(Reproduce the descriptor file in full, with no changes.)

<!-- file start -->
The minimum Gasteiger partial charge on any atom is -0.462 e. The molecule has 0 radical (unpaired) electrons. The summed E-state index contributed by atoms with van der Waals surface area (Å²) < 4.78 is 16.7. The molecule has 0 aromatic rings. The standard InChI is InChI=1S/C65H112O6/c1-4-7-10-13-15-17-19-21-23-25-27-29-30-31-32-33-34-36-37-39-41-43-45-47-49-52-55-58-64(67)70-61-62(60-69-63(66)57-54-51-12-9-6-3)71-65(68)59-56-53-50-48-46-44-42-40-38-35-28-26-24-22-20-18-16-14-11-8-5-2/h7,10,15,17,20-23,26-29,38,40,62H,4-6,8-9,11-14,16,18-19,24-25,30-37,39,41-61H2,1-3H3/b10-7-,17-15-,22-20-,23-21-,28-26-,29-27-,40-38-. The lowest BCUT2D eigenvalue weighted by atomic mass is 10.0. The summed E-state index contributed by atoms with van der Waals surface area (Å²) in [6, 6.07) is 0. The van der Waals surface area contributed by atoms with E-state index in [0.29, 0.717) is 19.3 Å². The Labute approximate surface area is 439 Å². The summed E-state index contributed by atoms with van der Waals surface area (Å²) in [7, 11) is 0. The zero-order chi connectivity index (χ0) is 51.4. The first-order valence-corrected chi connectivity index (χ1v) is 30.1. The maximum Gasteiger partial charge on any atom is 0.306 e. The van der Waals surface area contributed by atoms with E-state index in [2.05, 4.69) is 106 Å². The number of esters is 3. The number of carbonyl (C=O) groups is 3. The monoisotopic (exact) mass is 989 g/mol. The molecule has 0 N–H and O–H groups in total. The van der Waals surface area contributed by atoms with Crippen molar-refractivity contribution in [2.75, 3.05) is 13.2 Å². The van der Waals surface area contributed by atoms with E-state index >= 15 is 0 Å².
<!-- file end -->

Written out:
The minimum Gasteiger partial charge on any atom is -0.462 e. The molecule has 0 radical (unpaired) electrons. The summed E-state index contributed by atoms with van der Waals surface area (Å²) < 4.78 is 16.7. The molecule has 0 aromatic rings. The standard InChI is InChI=1S/C65H112O6/c1-4-7-10-13-15-17-19-21-23-25-27-29-30-31-32-33-34-36-37-39-41-43-45-47-49-52-55-58-64(67)70-61-62(60-69-63(66)57-54-51-12-9-6-3)71-65(68)59-56-53-50-48-46-44-42-40-38-35-28-26-24-22-20-18-16-14-11-8-5-2/h7,10,15,17,20-23,26-29,38,40,62H,4-6,8-9,11-14,16,18-19,24-25,30-37,39,41-61H2,1-3H3/b10-7-,17-15-,22-20-,23-21-,28-26-,29-27-,40-38-. The lowest BCUT2D eigenvalue weighted by atomic mass is 10.0. The summed E-state index contributed by atoms with van der Waals surface area (Å²) in [6, 6.07) is 0. The van der Waals surface area contributed by atoms with E-state index in [0.29, 0.717) is 19.3 Å². The Labute approximate surface area is 439 Å². The summed E-state index contributed by atoms with van der Waals surface area (Å²) in [7, 11) is 0. The zero-order chi connectivity index (χ0) is 51.4. The first-order valence-corrected chi connectivity index (χ1v) is 30.1. The maximum Gasteiger partial charge on any atom is 0.306 e. The van der Waals surface area contributed by atoms with E-state index in [2.05, 4.69) is 106 Å². The number of esters is 3. The number of carbonyl (C=O) groups is 3. The monoisotopic (exact) mass is 989 g/mol. The molecule has 0 N–H and O–H groups in total. The van der Waals surface area contributed by atoms with Crippen molar-refractivity contribution in [2.75, 3.05) is 13.2 Å². The van der Waals surface area contributed by atoms with E-state index >= 15 is 0 Å².